He loves us more than anyone else ever could because he paid the highest price imaginable: sending His one and only Son Jesus to die for you and for me, so that we may be saved. God decided that we’re worth the death of Jesus, even though we’ve turned our backs on Him and done so much wrong against Him (Romans 3:23). We deserve to make the payment for our sin (which is eternal separation from God), but God chose Jesus to take our punishment upon himself by dying upon the Cross, so that we may have the debt wiped away: “For God so loved the world that He gave His one and only Son, that whoever believes in Him shall not perish but have eternal life” (John 3:16, NIV). But Jesus didn’t remain dead, because God “…raised him back to life” (Acts 2:24, NLT) so that through his death on the cross & resurrection, we might “have life… and have it to the full” in friendship with Him now, and in Heaven for all eternity. If we choose to accept Him into our lives today, turn from our sin and receive His forgiveness, it’s only then that we can begin to understand our infinite worth in Him – the One who paid the highest price imaginable for us, loves us with an everlasting love and is willing to forgive us of all sin. Outside of Him, we can never be worth as much as we are to God. Contrary to what Feinberg and the filmmakers may think, our worth and value is not dependent upon external factors. If we are found in Jesus, we have infinite self-worth which we can rely on and that will never let us down.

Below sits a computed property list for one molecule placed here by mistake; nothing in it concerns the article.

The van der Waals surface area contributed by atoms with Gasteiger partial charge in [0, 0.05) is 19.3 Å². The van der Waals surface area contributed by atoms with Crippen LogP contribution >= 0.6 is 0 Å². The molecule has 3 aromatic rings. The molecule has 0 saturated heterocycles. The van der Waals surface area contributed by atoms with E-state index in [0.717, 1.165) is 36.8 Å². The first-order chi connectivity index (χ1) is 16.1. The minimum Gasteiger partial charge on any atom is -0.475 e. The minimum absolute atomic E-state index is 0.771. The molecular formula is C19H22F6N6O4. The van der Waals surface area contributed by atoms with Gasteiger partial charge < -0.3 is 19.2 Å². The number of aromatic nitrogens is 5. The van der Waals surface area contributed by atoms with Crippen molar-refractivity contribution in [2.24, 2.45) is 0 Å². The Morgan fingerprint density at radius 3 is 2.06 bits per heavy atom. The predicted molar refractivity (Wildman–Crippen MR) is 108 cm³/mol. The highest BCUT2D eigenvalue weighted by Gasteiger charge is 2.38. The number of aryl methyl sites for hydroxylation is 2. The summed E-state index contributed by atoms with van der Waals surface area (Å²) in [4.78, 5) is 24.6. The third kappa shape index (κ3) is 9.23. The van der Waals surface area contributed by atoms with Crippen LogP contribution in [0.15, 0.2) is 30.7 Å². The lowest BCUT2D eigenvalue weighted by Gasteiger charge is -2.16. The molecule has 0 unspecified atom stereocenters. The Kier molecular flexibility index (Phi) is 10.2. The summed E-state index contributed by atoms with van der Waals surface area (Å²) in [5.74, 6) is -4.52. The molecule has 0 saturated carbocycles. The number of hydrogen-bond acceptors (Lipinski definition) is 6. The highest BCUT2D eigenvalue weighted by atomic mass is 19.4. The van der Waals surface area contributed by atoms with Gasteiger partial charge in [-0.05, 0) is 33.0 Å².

Why not prayerfully invite a friend or family member who doesn’t yet know Jesus, to watch Worth for themselves? Use the film’s themes to ask them what they thought of the film, if they spotted any links to Christianity and what they might think of the Gospel’s response to this subject.
If you feel able to, ask them how they would have approached the task at hand if they were in Feinberg’s position. Would they have stuck to the formula, or gone down a more personal route to determine someone’s financial worth? Regardless of their answer, ask them why. Afterwards, prompt them to consider how they might determine how much they’re worth. Are there any methods they’d use to measure it?
Take the opportunity to share the hope of the Gospel message with them, encouraging them in the knowledge that we are worth so much to God. Explain that we’re important to Him, and we know this because He made us with love and care (Psalm 139:13, Jeremiah 1:5). He also watches over us no matter where we are, which also indicates how precious we are to Him (Psalm 139:1-3). But be sure to explain that our worth is most evident in Christ, who gave His life for humanity, so that we might live with our heavenly Father for eternity. Ask them if they have ever considered their worth to God, and if they’d like to explore for themselves.
Prior to watching the film for yourself, however, take a moment to pray that God would speak to you through the show. If you feel comfortable, pray this prayer over all your future, film-watching experiences:
Dear Lord, as I watch this film, I ask that you would be present here with me. Highlight to me anything within it that is honourable, anything that can be used in conversation for your Kingdom purposes. Amen.
Worth is currently available to stream on Netflix (U.K.)